That time Volaris exposed out data
Each of the reservations contained the following information:
- Payment data (card expiration date and amount)
- Names of passengers
- Travel itinerary (flight numbers, destination and schedule)
All this information available in a simple HTTP request (without secure socket layer!) that could be conducted from any web browser.
After reporting the problem by various means (and for 30 days), I got a reply from the E-commerce Manager requesting additional details.
Approximately eight months after knowing about the bug (which was never made public by me) Volaris launched a new website with a different platform, so the bug no longer exists. Apparently nobody paid due attention to the bug.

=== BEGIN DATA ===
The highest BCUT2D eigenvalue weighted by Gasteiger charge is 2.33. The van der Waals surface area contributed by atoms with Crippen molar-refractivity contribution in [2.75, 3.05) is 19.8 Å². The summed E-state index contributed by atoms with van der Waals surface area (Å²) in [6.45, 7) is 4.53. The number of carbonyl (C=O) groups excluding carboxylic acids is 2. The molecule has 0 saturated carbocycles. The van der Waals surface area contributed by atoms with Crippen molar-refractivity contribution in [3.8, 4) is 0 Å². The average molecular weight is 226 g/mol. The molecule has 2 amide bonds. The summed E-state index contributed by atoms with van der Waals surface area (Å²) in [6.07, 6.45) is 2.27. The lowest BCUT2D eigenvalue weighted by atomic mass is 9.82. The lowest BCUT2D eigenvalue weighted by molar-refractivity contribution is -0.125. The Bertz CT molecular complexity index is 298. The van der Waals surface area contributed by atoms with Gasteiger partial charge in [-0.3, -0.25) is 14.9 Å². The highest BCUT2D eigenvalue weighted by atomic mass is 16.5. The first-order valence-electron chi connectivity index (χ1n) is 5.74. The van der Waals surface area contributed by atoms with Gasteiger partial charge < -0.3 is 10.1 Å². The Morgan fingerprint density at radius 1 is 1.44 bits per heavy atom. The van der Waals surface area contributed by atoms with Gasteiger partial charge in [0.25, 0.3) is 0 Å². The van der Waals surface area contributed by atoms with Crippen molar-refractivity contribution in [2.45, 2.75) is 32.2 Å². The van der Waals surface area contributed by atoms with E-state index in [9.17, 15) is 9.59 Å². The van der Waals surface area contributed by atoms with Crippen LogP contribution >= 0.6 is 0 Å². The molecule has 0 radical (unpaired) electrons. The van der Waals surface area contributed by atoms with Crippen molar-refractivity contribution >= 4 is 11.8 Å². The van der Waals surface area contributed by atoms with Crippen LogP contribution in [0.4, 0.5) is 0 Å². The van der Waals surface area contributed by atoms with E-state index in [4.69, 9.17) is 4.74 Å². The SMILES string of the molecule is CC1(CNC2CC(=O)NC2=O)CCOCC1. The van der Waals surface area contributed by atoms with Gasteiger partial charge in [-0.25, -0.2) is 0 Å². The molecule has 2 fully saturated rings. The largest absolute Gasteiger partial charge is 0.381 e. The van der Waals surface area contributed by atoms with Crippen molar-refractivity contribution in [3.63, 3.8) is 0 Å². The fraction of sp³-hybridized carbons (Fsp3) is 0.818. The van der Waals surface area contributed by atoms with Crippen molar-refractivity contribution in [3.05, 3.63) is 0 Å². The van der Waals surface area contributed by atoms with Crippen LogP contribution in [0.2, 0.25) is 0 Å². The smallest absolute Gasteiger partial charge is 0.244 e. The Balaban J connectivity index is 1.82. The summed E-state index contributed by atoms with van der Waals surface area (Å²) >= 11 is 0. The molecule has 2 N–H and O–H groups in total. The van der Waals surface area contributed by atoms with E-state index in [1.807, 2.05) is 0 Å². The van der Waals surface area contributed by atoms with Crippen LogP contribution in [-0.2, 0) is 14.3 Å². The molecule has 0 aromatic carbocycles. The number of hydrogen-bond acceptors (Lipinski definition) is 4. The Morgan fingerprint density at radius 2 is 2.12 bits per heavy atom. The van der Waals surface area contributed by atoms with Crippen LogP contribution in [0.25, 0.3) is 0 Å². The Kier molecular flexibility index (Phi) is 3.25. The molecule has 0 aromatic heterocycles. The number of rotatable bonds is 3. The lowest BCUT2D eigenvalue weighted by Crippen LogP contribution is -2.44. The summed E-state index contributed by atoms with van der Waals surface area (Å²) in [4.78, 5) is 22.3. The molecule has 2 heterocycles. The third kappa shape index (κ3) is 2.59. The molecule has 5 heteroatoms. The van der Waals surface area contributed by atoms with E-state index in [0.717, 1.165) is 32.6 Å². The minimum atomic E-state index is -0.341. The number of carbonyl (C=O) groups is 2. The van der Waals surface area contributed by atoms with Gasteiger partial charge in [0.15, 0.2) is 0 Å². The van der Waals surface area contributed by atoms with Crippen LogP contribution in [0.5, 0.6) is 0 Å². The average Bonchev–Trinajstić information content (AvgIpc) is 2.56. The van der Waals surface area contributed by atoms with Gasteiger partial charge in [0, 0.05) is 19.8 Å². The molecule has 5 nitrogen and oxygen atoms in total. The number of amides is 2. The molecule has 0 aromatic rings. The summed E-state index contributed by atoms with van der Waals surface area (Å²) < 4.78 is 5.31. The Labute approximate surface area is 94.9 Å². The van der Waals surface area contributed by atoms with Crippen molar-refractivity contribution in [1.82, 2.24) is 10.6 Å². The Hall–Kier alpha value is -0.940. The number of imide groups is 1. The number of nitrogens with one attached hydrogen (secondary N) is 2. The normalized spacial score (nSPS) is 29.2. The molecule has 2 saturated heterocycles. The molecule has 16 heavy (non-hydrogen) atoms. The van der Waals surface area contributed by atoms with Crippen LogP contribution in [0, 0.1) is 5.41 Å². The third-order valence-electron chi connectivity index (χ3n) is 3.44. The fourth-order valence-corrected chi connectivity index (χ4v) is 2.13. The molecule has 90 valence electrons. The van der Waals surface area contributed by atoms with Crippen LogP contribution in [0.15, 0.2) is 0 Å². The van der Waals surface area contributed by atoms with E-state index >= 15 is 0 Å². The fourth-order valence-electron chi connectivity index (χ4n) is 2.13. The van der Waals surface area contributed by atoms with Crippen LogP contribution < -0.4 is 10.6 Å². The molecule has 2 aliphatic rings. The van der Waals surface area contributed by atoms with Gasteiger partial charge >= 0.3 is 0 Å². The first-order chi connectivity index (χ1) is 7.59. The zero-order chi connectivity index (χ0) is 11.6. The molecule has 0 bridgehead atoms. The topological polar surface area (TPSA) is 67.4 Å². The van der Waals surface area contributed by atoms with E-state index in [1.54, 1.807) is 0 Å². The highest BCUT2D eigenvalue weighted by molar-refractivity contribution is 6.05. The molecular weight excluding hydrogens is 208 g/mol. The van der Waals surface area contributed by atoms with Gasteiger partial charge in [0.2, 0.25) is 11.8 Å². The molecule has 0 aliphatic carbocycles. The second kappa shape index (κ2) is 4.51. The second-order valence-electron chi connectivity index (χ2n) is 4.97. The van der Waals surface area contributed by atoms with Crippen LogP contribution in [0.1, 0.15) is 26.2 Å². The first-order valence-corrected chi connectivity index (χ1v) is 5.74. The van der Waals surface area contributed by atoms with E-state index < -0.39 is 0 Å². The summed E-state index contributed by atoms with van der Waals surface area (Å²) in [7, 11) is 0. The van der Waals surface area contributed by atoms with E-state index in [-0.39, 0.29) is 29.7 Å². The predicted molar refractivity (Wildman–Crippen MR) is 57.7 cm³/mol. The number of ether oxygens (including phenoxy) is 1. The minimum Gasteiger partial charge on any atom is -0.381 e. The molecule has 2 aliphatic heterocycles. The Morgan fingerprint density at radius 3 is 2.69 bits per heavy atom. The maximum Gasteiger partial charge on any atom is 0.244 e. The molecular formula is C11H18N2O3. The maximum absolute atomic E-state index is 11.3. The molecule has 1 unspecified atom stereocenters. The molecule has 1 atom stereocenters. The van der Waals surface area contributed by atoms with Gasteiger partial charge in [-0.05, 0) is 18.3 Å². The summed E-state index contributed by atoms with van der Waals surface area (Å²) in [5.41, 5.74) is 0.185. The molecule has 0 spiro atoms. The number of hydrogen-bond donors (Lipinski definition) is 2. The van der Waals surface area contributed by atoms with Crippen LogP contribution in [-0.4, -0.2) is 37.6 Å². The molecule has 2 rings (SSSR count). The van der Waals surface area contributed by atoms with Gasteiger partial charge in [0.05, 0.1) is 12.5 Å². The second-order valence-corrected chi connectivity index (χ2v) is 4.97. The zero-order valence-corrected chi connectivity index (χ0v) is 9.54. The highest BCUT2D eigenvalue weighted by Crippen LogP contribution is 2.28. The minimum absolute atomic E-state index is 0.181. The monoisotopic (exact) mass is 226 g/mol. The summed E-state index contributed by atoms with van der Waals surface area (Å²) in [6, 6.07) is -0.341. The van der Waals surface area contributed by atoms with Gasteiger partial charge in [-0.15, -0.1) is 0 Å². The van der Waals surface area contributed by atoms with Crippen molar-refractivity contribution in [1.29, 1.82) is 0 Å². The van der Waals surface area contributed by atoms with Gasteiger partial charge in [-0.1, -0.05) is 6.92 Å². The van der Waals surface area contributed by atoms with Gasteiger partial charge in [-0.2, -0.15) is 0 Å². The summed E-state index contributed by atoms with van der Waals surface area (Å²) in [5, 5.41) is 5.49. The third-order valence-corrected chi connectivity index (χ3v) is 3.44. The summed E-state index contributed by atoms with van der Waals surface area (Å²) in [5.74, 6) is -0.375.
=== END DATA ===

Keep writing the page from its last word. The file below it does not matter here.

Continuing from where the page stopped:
In the past, I have reported bugs that I found on other sites and this was by far the one that took longer to be addressed.
It would have been interesting to know how this issue was handled within Volaris –if it was handled at all–, to know how they manage their software development life cycle, or whether it is managed by another company. Besides knowing whether users have been affected.